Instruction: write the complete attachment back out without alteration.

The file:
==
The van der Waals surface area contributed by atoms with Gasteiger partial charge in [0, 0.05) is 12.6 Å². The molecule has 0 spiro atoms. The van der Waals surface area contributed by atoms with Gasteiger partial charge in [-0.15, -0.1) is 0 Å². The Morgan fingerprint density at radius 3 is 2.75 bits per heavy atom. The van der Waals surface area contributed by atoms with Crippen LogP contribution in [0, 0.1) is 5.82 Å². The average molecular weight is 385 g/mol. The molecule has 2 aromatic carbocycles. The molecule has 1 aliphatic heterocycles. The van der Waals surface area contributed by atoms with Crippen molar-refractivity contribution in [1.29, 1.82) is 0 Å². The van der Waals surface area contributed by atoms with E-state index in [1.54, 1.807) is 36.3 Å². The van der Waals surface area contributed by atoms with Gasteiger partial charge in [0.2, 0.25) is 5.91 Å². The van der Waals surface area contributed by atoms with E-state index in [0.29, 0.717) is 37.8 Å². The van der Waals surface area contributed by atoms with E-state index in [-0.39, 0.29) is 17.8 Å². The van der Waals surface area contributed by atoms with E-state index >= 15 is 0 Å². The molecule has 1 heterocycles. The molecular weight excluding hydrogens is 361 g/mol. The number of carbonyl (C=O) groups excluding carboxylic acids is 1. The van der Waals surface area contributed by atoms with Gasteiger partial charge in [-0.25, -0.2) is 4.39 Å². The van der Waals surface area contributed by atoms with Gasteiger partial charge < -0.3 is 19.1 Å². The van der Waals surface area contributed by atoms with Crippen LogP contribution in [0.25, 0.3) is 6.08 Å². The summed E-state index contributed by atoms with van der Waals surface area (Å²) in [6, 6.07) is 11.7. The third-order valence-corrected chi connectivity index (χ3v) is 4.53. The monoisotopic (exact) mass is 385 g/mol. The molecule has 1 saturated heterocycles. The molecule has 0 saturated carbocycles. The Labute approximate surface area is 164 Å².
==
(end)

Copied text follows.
The van der Waals surface area contributed by atoms with Gasteiger partial charge in [0, 0.05) is 12.6 Å². The molecule has 0 spiro atoms. The van der Waals surface area contributed by atoms with Gasteiger partial charge in [-0.15, -0.1) is 0 Å². The Morgan fingerprint density at radius 3 is 2.75 bits per heavy atom. The van der Waals surface area contributed by atoms with Crippen LogP contribution in [0, 0.1) is 5.82 Å². The average molecular weight is 385 g/mol. The molecule has 2 aromatic carbocycles. The molecule has 1 aliphatic heterocycles. The van der Waals surface area contributed by atoms with Crippen molar-refractivity contribution in [1.29, 1.82) is 0 Å². The van der Waals surface area contributed by atoms with E-state index in [1.54, 1.807) is 36.3 Å². The van der Waals surface area contributed by atoms with Gasteiger partial charge in [0.2, 0.25) is 5.91 Å². The van der Waals surface area contributed by atoms with E-state index in [0.29, 0.717) is 37.8 Å². The van der Waals surface area contributed by atoms with E-state index in [-0.39, 0.29) is 17.8 Å². The van der Waals surface area contributed by atoms with E-state index >= 15 is 0 Å². The molecule has 1 heterocycles. The molecular weight excluding hydrogens is 361 g/mol. The number of carbonyl (C=O) groups excluding carboxylic acids is 1. The van der Waals surface area contributed by atoms with Gasteiger partial charge in [-0.25, -0.2) is 4.39 Å². The van der Waals surface area contributed by atoms with Gasteiger partial charge < -0.3 is 19.1 Å². The van der Waals surface area contributed by atoms with Crippen LogP contribution in [0.25, 0.3) is 6.08 Å². The summed E-state index contributed by atoms with van der Waals surface area (Å²) in [6, 6.07) is 11.7. The third-order valence-corrected chi connectivity index (χ3v) is 4.53. The monoisotopic (exact) mass is 385 g/mol. The molecule has 1 saturated heterocycles. The molecule has 0 saturated carbocycles. The Labute approximate surface area is 164 Å².